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Interview Jan Van Broeck

PMI Belgium

Let me continue the series “Everything you wanted to know about the Past Presidents” …

I would like to introduce you to Jan Van Broeck, President nr 3.Jan-Van-Broeck.jpg

Jan was President of PMI Belgium (Luxembourg) Chapter from 2002 to 2005.


Hello Jan,

As a first question I would like to ask you: how are you doing?

I am doing very well, approaching now my 64th birthday. Over the last years I gradually shifted business priorities, hereby influenced by the COVID period. It has been, for all of us, quite a shaky period. If I focus on project management as subject, the advent of Agile has impacted project, program and portfolio management compared to 20 years ago. When I started as entrepreneur in the project management field, the territory was rather open, certification became important and only a few players were focusing on project management methodologies as a business. This world has changed completely and now many players are active in the agile world. This evolution, with its advantages and disadvantages guided me towards a new balance in life, hereby supported by events in the family sphere. Bottom line, time to harvest… !

How did you come to PMI BeNeLux/Belgium Chapter? And why do you decided to take the mandate as President?

My arrival into the PMI world has been fully influenced by my colleague partner in business Louis Mercken. When examining both our CVs, you will easily notice that our joint path started in 1991 in a company, currently called Umicore.

I had the privilege of being mentored by Louis for quite some time, and his passion for project management was the trigger for me to contribute to the ambition to bring project management to a higher level within the BENELUX area. The best way to contribute as volunteer is to participate in the Board, and when the term of Louis ended, I volunteered to pick up the role as president.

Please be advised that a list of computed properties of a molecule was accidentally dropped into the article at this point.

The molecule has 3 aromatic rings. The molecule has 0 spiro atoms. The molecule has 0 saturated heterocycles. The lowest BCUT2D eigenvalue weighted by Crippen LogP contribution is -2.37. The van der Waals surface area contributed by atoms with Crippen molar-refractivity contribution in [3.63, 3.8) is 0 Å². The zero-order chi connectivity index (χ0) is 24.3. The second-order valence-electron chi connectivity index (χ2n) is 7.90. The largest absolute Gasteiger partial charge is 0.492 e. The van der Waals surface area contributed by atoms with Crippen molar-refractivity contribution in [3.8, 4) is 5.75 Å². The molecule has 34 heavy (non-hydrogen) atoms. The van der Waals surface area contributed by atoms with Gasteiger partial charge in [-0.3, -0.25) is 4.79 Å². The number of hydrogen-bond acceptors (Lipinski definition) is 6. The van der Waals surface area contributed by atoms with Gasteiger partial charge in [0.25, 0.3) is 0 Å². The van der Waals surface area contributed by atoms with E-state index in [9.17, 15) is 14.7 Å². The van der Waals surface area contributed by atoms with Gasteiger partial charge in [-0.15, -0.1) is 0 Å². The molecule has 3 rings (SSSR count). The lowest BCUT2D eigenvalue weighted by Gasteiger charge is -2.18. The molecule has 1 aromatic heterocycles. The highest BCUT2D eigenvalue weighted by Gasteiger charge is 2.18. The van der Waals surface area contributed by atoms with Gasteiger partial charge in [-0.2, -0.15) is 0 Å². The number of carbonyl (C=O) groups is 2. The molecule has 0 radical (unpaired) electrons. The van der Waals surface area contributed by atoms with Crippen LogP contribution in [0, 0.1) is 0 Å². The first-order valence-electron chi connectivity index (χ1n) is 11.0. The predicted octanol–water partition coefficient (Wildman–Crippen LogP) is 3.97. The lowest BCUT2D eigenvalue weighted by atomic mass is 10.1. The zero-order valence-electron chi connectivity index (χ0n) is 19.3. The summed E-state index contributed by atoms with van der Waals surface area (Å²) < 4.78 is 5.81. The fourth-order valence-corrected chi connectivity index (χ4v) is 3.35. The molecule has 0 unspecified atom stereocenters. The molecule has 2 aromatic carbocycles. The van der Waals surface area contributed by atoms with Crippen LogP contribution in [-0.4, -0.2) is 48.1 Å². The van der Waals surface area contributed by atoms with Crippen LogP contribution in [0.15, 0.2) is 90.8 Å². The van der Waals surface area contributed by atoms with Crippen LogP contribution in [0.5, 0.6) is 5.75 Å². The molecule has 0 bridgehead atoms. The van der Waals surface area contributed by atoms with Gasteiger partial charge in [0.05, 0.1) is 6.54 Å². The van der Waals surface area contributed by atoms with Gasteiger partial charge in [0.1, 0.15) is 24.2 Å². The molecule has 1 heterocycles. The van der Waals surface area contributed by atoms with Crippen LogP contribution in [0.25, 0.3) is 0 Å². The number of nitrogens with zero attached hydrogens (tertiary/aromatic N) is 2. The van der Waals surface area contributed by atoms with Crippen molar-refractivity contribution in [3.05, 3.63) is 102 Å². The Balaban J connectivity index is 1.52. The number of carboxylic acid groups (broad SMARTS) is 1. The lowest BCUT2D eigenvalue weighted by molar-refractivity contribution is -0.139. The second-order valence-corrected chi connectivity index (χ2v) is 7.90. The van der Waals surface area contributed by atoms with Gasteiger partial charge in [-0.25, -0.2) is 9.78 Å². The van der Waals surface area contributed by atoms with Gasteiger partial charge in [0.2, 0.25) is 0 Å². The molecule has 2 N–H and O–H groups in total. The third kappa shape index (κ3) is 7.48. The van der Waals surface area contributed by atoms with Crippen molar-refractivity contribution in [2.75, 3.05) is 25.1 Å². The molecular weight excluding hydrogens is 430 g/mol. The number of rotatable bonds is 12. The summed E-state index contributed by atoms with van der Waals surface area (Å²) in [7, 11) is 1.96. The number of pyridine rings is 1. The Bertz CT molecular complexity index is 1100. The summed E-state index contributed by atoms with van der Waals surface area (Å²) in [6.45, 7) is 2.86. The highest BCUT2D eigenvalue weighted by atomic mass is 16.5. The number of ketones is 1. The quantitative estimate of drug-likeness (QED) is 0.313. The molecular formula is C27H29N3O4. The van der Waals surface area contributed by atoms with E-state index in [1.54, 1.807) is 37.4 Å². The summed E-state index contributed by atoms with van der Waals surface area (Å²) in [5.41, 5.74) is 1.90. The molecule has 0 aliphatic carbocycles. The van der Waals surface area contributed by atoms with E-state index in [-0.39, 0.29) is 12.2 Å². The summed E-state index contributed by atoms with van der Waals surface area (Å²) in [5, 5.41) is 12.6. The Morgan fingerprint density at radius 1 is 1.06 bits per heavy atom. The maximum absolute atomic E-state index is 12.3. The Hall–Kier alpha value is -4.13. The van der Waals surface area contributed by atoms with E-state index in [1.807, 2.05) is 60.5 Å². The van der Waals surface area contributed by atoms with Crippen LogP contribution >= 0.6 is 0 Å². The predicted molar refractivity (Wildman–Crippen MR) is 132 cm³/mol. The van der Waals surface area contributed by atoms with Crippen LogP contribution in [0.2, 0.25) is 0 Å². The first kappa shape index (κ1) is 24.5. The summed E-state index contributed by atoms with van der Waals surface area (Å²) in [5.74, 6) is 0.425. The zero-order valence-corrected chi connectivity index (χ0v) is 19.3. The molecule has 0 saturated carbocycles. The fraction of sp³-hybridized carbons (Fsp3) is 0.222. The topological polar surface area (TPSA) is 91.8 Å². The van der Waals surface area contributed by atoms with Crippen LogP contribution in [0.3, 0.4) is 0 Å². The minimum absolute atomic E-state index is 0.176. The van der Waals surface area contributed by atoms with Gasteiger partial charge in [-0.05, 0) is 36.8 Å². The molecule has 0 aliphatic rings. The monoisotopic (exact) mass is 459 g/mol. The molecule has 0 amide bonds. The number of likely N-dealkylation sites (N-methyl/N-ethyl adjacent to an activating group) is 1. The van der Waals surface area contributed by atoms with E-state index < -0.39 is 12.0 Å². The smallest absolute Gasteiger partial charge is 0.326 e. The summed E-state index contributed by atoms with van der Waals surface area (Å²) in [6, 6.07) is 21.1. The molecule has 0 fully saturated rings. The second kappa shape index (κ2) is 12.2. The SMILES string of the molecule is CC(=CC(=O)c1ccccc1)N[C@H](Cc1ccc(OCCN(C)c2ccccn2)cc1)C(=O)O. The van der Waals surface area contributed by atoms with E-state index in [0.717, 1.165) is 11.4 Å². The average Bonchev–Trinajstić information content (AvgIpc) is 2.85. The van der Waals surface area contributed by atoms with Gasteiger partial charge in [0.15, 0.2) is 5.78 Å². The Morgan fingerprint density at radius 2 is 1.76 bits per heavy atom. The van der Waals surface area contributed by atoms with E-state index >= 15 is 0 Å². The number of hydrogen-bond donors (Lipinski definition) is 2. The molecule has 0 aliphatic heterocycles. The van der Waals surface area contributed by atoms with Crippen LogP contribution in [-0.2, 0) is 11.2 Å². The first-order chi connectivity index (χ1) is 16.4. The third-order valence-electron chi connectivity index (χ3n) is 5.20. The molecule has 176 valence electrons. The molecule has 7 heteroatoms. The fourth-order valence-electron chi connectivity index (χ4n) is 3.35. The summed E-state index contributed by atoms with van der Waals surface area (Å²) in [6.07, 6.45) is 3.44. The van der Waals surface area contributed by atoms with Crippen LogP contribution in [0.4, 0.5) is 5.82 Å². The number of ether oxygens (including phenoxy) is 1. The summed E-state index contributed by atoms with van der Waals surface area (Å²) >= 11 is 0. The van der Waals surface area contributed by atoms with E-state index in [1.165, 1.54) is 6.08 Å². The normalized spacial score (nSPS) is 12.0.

What do you remember from that time?

We were a BENELUX organization in transition, with a clear objective to build autonomous structures in the Netherlands and Luxembourg. Certification to CAPM or PMP were popular whilst focus on Program and Portfolio Management entered the scene. I had the opportunity to enlarge my personal network in the 3 countries, with many volunteers.

During your mandate, what is your good experience?

Belgium is small, however, it was great to observe our contribution in the overall, global PMI world. Our presence in European events, new at that time and inspired on our own “Benelux Days”, our contribution to the European PMI Service center, participation in global study groups, these are just some elements of a strong presence and influence at the global level of PMI.